• Charleston, SC Area

  • The job of your furnace is to keep you and your home warm by heating up the air with a flame and then circulating it around your property. When this works well, it is very useful for surviving the colder months and basic heating is something that no home should be without. So when it starts blowing cold air you have a problem. When you find that your furnace is responsible for the sudden drop in temperature, it can feel like something of a betrayal. But fear not, as once you’ve found the cause there will often be a simple solution…

    Let’s address some of the most common issues…

    Thermostat Settings

    The thermostat settings can sometimes be the problem and this might lead to a simple fix.

    If your thermostat is set to ‘On’, then this means that the blower is going to run continuously. That means that even when the furnace isn’t heating the air, the air is still being blown and can like cold air! Instead, you should set your thermostat to ‘Auto’ which means the blower will come on automatically when it is needed and not the rest of the time. Now you should find that the furnace only blows warm air while it is running. If not some other issues are described below.

    Overheating

    If things get too hot, then they can get a little cool. Ironically.

    Basically, your furnace can overheat. Often due to a dirty filter, defective blower motor or capacitor which starts the motor. If there is little to no air flow moving across the furnaces heat exchanger it will cause a high temperature limit switch to turn the burners off as a safety measure. Before scheduling a furnace repair appointment be sure to check your return air filter, ensure it is not so dirty that it is causing an air restriction to the system. If the system will not run you may also want to try removing power from the furnace via the disconnect or circuit breaker for 30 seconds and restoring power. In the case of 3 consecutive limit switch trips the system will lockout and not allow it to run until it has been reset by removing power.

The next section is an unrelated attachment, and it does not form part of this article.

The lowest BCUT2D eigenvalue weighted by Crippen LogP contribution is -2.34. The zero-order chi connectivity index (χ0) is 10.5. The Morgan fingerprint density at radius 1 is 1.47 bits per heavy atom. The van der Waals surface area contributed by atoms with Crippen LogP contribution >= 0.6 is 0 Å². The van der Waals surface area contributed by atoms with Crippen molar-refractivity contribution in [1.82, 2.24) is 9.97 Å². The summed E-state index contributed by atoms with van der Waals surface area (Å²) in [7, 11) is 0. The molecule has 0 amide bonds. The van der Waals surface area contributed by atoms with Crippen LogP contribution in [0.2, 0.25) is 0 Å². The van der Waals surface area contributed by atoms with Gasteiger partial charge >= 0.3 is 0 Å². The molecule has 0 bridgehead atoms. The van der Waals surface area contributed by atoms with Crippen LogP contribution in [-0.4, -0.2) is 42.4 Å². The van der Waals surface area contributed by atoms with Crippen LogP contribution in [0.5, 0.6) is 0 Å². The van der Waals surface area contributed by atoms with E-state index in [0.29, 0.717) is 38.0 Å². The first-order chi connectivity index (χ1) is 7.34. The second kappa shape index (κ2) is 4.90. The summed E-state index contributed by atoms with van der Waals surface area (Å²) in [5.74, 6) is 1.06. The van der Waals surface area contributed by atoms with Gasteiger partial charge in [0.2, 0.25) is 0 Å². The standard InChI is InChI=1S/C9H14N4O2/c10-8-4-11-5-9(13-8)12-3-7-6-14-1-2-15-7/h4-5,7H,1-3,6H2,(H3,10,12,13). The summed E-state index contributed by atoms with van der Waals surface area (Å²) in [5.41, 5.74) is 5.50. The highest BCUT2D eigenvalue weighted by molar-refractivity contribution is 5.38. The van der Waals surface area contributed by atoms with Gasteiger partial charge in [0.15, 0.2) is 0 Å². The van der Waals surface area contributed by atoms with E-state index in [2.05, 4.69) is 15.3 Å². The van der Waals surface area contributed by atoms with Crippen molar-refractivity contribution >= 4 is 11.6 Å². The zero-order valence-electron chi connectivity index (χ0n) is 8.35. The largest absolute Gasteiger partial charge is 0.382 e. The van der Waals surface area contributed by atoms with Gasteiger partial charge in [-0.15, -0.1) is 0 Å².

Pilot Light is Out

    Another tip is to check the pilot light (on older furnaces, newer models are electronic ignition). If you have a pilot try relighting it if extinguished, in some cases that simple step will be the only problem. If it won’t light though, then you need to make sure that the gas supply is working correctly. If it lights and won’t stay lit then it is time to schedule an appointment with a local HVAC company. There are plenty of other issues which can stop cause a furnace to stop heating properly or all together, these are the most common issues that can be DIY repaired with a little research. 

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